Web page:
In 1922, Ernest Hemingway lost a suitcase filled with stories and a fragment of a WWI novel.
Well if he did, it obviously it didn’t work. The incident appears in each of his posthumously published works. In other words, he spent the rest of his life lamenting the loss and writing about it incessantly.
I know exactly what this feels like… I have my own trunk-full of stories and the idea of tossing them out the window fills me with terror.
Fear of lost luggage
When Ava Gardner asked Hemingway if he ever had an analyst, he replied:
I’ve said before that writing is cheap therapy. I’ve used it as such myself. In fact, I’ve often thought that people who major in Psychology are just trying to figure out why they’re screwed up while English majors already know why — they just want to figure out how to tell everyone about it.
After years of journaling, I have a pretty good idea about the ways destructive patterns can ruin your creative work. For example, mixed into the 2MM words in my journal, three particular themes repeat over and over again.
Reading through old entries, it’s easy to see how each obsession takes the stage. It’s almost comical because the journal entries often recognize the fact that the pattern is beginning, and then I go on for days writing thousands of words to describe things I’ve already written about perhaps two or three dozen times.
I’m tempted to list those problems here, but then that’s bound to set me off on my usual holding pattern. I have stories to write and ideas to share, and getting rid of the baggage is the whole point of this little piece.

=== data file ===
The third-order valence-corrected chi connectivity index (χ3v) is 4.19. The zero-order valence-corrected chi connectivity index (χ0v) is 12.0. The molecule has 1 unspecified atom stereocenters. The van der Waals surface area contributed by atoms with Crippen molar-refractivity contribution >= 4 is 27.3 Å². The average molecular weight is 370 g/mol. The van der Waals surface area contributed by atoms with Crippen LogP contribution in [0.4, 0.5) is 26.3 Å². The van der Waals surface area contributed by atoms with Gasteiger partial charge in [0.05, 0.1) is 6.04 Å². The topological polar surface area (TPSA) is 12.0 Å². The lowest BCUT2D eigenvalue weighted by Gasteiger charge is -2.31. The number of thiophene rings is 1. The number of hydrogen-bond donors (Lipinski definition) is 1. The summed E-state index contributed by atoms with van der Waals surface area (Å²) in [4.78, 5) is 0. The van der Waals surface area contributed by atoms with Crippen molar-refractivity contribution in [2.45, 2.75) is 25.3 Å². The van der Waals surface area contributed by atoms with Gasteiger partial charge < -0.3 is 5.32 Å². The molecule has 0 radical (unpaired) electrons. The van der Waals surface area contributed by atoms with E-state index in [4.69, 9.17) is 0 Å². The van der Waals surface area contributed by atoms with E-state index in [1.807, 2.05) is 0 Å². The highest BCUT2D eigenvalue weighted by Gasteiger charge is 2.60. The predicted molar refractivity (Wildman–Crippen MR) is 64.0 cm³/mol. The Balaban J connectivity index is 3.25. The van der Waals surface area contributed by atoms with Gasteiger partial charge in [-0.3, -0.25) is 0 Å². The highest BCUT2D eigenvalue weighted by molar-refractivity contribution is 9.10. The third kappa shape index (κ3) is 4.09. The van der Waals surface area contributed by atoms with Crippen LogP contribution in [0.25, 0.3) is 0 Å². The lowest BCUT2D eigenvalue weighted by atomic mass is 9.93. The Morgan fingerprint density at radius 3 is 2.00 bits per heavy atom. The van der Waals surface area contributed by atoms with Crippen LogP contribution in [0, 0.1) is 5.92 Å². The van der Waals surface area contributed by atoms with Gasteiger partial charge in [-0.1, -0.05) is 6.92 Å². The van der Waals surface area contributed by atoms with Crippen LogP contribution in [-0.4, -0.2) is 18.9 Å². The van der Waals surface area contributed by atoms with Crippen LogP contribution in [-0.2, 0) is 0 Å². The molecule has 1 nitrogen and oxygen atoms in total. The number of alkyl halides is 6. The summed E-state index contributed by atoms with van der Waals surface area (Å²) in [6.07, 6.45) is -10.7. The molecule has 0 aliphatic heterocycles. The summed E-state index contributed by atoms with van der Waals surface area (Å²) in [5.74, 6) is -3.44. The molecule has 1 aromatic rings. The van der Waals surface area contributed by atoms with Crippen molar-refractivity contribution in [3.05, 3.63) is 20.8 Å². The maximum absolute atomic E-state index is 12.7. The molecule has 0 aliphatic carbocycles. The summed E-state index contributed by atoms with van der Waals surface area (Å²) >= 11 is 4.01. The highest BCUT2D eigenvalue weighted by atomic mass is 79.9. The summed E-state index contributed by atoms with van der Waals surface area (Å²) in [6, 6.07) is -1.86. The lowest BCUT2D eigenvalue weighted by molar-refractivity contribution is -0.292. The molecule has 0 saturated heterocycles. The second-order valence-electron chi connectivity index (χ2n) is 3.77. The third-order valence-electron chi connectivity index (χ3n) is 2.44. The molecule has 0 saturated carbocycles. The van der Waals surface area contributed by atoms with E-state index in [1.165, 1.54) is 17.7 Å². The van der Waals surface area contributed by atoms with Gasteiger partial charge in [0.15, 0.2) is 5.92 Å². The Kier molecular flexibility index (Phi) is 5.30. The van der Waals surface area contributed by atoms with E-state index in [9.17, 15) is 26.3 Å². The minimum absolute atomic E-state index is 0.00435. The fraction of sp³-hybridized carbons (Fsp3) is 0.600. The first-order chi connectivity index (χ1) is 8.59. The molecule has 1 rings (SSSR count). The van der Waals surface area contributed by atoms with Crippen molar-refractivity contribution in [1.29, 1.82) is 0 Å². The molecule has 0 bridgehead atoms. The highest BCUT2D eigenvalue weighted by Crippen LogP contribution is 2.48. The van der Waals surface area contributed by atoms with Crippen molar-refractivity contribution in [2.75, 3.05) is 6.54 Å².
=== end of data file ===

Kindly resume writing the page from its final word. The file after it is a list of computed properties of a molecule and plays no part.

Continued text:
In general, I think it is possible to pin the recurring themes in my journal to the more general idea of being afraid of abandoning the past. I’ve lived with these pains so long that they have formed an identity of their own. They have a mythology and a gospel. They are sacrosanct.
I know, I know. It’s psychotic. So, let’s figure out how to get rid of or make peace with the beast and move on.
The quick fix: get me through today
Below are three things I do to get back on track quickly. It doesn’t get us to clean, but let’s start by removing the urge to play the fiddle on our wrists with shiny razors.
1. Step away from the keyboard
The phrases I use in my journals are so predictable that I should write a program that shuts down the computer when I type them in.
When you find yourself falling down the rabbit hole, it might be time to simply take a break. Go outside and take a walk. Draw a picture. Fold the laundry. Do lunch with your friends. Hell, do your friends. Whatever it takes. Just get away from the work for a little while.
2. Put it in the drawer
The story isn’t bothering you but you might be bothering the story. Try putting it in a drawer and write something else. Not that the something else should be your journal. Try writing some non-fiction, something structured and direct that will take your mind off of the flowing abstraction of fiction.
3. Change your music
Simple but effective. Sometimes I go from Jazz to Classical, or Classical to Funk.
Avoidance will not save you
All right. That was peppy and clever but in the end you’ve got to face the real troubles weighing you down. You have to tackle them head on and release yourself from the hold they have over you.
It means that you have to allow the past to fade and realize there is nothing you can do to correct what has happened. The only path forward is through the present and the choices you make today on your journey to tomorrow.
The baggage of the past is what is keeping you from writing today. Let it go and write clean.[Ref for Hemingway stuff above: Trauma Theory and Hemingway’s Lost Manuscripts by Marc Seals]